The district health department wants the Ghaziabad Municipal Corporation (GMC) to add a provision to its bylaws that will allow the health department to fine those who let mosquitoes breed on their premises.
Uttar Pradesh has no laws to fine people for letting mosquitoes breed on their premises. Currently, premises where mosquitoes are found breeding are cleaned and an awareness notice is sent to the owner.
The issue was discussed at a dengue work staff meeting held in Delhi on Monday.
The meeting was attended by district malaria officer Dr GK Mishra and chief medical officer Dr Ajay Aggarwal. The director and joint director of national vector borne disease programme, chief medical superintendent of the All India Institute of Medical Sciences and advisor of WHO South East Asia were also present, besides health department officials of Ghaziabad, Gurgaon, Noida and Faridabad.
Mishra said apart from residents, the three main authorities in Ghaziabad--GMC, Ghaziabad Development Authority and the Uttar Pradesh Housing Development Board --also need to be held responsible if mosquito breeding is found on their office premises or construction sites.
“Though there are bylaws in Delhi and other states in the country to fine people on whose premises mosquitoes are found breeding, there are none here. The civic agency needs to introduce such a provision in its bylaws so that we are authorised to fine violators,” said Mishra.
District magistrate Nidhi Kesarwani, however, did not agree with the idea. Kesarwani said there is no need to introduce such a law as the administration is focusing more on awareness.
“Until now, not a single case of dengue has been reported in Ghaziabad. Hence, I do not see the need to introduce such an act. We have been conducting awareness drives all across the city. Our focus is on carrying such drives rather than penalising people,” said Nidhi Kesarwani.
Though the health department has not reported a single case of dengue this year in Ghaziabad, the number of suspected dengue cases had reached 3,276 last year. Those affected were patients of private as well as government patients who had tested positive for the disease in Elisa and NS1 tests. Two deaths due to the disease were reported in the year.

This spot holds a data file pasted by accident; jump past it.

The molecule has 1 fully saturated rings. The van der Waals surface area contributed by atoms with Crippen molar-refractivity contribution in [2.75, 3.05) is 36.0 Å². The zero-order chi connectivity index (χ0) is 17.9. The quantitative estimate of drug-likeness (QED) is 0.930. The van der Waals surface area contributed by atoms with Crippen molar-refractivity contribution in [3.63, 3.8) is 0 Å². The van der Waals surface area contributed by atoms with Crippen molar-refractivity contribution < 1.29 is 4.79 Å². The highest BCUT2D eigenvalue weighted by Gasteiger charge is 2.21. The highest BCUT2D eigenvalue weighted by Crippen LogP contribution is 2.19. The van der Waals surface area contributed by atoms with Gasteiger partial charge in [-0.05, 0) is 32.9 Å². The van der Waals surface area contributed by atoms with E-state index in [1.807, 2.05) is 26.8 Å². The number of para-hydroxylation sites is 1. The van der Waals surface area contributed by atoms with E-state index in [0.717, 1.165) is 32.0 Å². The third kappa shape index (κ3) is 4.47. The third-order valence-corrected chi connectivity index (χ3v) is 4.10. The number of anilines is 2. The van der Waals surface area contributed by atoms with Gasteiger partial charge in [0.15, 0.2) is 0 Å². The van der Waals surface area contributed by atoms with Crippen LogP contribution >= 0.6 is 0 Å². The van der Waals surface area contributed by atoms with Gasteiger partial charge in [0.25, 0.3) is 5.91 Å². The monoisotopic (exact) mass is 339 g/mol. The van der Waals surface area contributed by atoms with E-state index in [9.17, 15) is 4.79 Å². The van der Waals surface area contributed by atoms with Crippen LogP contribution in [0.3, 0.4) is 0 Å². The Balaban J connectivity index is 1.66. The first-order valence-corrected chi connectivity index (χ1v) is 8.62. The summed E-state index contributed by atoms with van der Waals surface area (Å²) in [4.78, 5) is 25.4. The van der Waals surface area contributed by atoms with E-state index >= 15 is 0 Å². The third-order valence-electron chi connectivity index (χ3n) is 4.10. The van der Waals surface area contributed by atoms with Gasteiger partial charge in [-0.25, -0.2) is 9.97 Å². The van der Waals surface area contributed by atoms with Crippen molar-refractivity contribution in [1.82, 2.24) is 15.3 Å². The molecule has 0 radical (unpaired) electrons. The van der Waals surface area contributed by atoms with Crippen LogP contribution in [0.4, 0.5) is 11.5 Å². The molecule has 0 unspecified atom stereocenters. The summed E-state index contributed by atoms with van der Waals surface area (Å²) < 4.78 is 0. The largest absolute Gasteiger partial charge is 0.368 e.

At the meeting, the officials decided on a standard charge for Elisa test, carried out for confirming suspected dengue cases. The standard charge has been set for private laboratories and hospitals as the test is done free of cost at government hospitals.
“It has been found that during peak dengue season, private pathological laboratories and hospitals charge exorbitant amounts for Elisa tests. That is why we have now fixed the charge for the test at Rs 600. Action will be taken against those violating this rule,” said Mishra.
The officials also decided to carry out fogging in the city from the first week of September as the monsoon has made a comeback.
A letter in this regard will be sent to the civic authorities on Wednesday, officials said.
Meanwhile, doctors claimed that there has been a sudden spike in the number of suspected chikungunya cases in the city. Chikungunya and dengue is caused by the same vector carrying mosquito-- aedis aegypti.
Dr Pankaj Choudhary, senior consultant physician at Max Super Specialty Hospital, Vaishali, said, “For the past two weeks, 15 patients are coming to the OPD every day with symptoms of chikungunya. Though the same mosquito is responsible for dengue and chikungunya, they carry different strains (bacteria). One type of strain is responsible for dengue while other for chikungunya. In Ghaziabad, strain of chikungunya is more prevalent than dengue.”
Officials from the district malaria department in Gautam Budh Nagar also attended the meeting in Delhi.
Rajesh Sharma, district malaria officer, Gautam Budh Nagar, said, “It was decided at the meeting that campaign against dengue should not be limited to residential places, but should be extend to workplaces such as factories, mills and godowns and also to schools, offices and colleges,”
He said at the meeting, it was also discussed that transfusion of platelets to patients is not needed if the count is above 10,000.